There’s no doubt that for decades cotton truly has been king. But it’s 2022 and as a consumer or a retailer the fabric options seem to be endless. We at Bulk Apparel have been in the blank apparel wholesaler game a long time and while cotton remains our best seller, we have seen an enormous influx of interest in polyester. Interest in polyester for athleticwear, casualwear, and even workwear. But what is polyester? Why should I wear polyester? What if I want to screenprint or tie-dye my polyester t-shirt? Are there disadvantages to using 100% polyester t-shirts for my apparel brand? These questions among others are quite common and we here at BulkApparel.com have the answers in our Guide to Polyester and Printing on it.
What exactly is Polyester?
Polyester has been around for quite some time dating back to the 1930’s. Ironically the scientist who made the discovery put the project on the back burner in order to focus on nylon. But how could he have known how versatile and prevalent polyester fibers would become. Polyester fabric is made from plastic. But how do you turn plastic into soft, wearable material? We learned from Plastics Make it Possible that “to make polyester into fibers, the plastic is melt spun, meaning the plastic is heated and forced through spinnerets into fibers. The fibers are then stretched to five times their length, typically combined into yarn and then weaved or knitted into polyester fabrics.” See, you learn something new every day.
Pros of Polyester Apparel
Personally I love polyester in my athletic wear. Not only is it lightweight and durable but also quick drying with moisture-wicking properties. And if you have ever done a hot yoga class, you know this is key. 100 percent polyester t-shirts tend to have a smooth surface and somewhat of a shine which can be great depending on what you are looking for. Many brands such as Gildan and Jerzees have opted for a 50/50 cotton poly blend to combine the softness and breathability of cotton with the benefits of polyester. Who said you can’t have the best of both worlds?
The G800 Gildan T-Shirt 8000 DryBlend 50/50 is a great place to start if you want to include a 50/50 basic t-shirt into your brand. The G800’s claim to fame really is affordability and durability, plus the DryBlend moisture-wicking capabilities. Not to mention this blended blank tee comes in over 40 colors.
The versatility of polyester doesn’t stop at athletic apparel and casual wear though. Polyester’s resistance to sunlight, stains, and wrinkles also make it an exceptional choice for workwear. The Jerzees 21MLR Dri-Power Sport Long Sleeve T-Shirt for example is great for inside, outside, and anything in between. Stay cool, dry, and odor free all day long with one of my favorite 100% polyester wholesale tees. Plus it’s available in safety green for any work environments which require high-visibility.
Screen Printing on Polyester
When it comes to printing on polyester it can be tricky depending on the type of print. Typical methods of printing t-shirts and other blank apparel include screen print, dye sublimation, direct to garment(DTG), heat press, htv, and etc. First let’s discuss screen prints on polyester shirts. Screen printing or silk screening on 100% polyester or even a blend can be at risk for dye migration. To combat this issue for say a 50/50 cotton poly blend you can use a nylon bonding catalyst additive. But for 100% polyester there are special inks like low bleed plastisol or low cure ink. Check out ScreenPrinting.com for quality inks and supplies as well as pro tips for printing t-shirts.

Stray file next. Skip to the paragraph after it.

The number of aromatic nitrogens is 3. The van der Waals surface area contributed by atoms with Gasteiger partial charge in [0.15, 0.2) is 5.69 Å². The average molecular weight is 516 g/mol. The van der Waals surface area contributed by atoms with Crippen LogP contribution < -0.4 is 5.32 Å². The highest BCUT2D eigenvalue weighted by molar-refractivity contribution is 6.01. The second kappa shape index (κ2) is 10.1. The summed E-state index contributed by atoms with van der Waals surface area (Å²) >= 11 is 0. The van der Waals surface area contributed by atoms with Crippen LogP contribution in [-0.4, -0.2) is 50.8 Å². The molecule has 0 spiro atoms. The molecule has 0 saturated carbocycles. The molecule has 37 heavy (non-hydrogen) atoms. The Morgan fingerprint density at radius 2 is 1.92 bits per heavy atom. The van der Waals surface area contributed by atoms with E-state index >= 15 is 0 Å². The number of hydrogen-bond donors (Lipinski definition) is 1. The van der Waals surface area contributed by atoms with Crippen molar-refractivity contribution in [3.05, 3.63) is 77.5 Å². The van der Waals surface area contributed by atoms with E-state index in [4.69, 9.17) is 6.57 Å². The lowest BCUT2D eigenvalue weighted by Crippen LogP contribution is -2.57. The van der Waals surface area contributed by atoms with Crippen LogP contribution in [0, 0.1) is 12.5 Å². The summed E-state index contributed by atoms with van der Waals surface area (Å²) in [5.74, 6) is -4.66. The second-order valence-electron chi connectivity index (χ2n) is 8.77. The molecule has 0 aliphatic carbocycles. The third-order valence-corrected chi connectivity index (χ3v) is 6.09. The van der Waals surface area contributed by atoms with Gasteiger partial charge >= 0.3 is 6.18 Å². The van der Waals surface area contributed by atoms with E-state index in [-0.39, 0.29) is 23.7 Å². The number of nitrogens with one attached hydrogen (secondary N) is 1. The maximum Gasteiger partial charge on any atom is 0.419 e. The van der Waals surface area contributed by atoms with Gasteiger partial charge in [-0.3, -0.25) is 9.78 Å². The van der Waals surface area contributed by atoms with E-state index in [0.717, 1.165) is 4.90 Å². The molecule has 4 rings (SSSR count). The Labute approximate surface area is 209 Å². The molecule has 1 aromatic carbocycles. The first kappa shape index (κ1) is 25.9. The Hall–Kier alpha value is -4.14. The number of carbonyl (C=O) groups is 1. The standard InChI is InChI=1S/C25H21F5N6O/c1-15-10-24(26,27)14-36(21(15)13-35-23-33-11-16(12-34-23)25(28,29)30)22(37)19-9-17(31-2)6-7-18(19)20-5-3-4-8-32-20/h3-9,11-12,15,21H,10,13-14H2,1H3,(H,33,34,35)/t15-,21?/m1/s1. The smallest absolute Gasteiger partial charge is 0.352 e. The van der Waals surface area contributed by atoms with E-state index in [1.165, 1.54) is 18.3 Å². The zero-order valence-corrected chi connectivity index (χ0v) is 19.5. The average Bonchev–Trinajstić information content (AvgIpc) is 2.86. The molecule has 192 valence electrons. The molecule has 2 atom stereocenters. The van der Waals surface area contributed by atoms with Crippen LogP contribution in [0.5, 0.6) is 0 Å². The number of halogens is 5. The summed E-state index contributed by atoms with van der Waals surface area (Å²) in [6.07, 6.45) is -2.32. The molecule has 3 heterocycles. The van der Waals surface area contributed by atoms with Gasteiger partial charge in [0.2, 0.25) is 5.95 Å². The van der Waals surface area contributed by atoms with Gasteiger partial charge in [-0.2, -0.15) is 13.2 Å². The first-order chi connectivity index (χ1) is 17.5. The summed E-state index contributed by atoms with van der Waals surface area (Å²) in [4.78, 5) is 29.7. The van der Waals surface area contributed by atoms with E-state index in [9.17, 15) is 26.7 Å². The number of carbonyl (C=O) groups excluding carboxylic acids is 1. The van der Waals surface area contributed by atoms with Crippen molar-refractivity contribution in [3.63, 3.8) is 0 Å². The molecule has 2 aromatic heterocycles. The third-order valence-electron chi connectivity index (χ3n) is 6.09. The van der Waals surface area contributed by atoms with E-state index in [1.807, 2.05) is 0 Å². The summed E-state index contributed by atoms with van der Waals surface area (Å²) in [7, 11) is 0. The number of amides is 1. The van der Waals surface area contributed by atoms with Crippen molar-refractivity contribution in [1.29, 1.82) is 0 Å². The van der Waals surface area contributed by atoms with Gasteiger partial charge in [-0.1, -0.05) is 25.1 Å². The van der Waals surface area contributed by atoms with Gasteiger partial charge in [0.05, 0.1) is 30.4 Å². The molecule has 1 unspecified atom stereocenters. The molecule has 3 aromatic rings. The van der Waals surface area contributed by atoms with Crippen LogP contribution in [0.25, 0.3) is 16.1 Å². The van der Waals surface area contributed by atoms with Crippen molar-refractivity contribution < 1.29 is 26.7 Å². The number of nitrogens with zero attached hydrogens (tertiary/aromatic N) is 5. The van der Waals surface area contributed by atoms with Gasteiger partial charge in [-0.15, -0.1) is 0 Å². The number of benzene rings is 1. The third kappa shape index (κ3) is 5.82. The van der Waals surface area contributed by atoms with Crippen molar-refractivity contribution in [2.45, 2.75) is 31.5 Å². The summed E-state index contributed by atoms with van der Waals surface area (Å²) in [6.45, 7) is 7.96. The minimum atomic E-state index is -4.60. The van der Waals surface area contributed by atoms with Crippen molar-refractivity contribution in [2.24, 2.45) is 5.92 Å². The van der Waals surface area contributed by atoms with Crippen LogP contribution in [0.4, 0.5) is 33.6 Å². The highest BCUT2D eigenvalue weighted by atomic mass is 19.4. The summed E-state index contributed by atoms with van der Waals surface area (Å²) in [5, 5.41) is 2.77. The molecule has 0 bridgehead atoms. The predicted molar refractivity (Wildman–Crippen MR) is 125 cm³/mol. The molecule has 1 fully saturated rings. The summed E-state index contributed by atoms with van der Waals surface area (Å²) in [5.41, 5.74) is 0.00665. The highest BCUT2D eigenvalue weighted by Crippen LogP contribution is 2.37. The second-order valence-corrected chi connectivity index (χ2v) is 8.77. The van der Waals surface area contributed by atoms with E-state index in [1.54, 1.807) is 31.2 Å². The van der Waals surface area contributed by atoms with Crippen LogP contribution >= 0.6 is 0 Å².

Heat Press Printing on Polyester
Now the key to heat press printing on polyester is to make sure it doesn’t get too hot. Ideally you want to keep the temperature under 300 degrees Fahrenheit. It is also very important to choose the right heat transfers that will apply at lower temperatures.
Sublimation printing is geared for polyester, spandex, nylon, and other synthetic fibers. While it can be done on cotton it’s really not recommended. Hands down sublimations will look best on 100% polyester t-shirts and apparel vs 100% cotton. But while a one hundred percent polyester t-shirt will exact a real high-quality transfer, many people don’t find it as comfortable as cotton. By using a blended tee with a heavy polyester percentage such as a 60/40 poly cotton blend, you can still get a great transfer but on a more comfortable shirt.
Cons of Polyester Shirts
The main cons and disadvantages of polyester I mentioned a bit earlier in this guide to polyester and printing on it. Polyester is not nearly as breathable as cotton and overall feels rougher on the skin than cotton. A polyester t-shirt is more likely to snag and is a very heat sensitive material. The heat sensitivity will make a difference with the method and products used for printing. Taking this into account, many opt for a cotton polyester blended shirt which will cost a bit more than a cotton or polyester one.
In conclusion, polyester t-shirts and apparel can make a great addition to your apparel brand. To be used as athleticwear, casualwear, or elevated basic fashion. And there are a number of great ways to print your logo and artwork on polyester apparel. Want more design tips? Check out our DIY Tie-Dye blog for the how to tie-dye on cotton and polyester! Thanks for joining BulkApparel, your source for all wholesale blank apparel, for our guide to polyester and printing on it.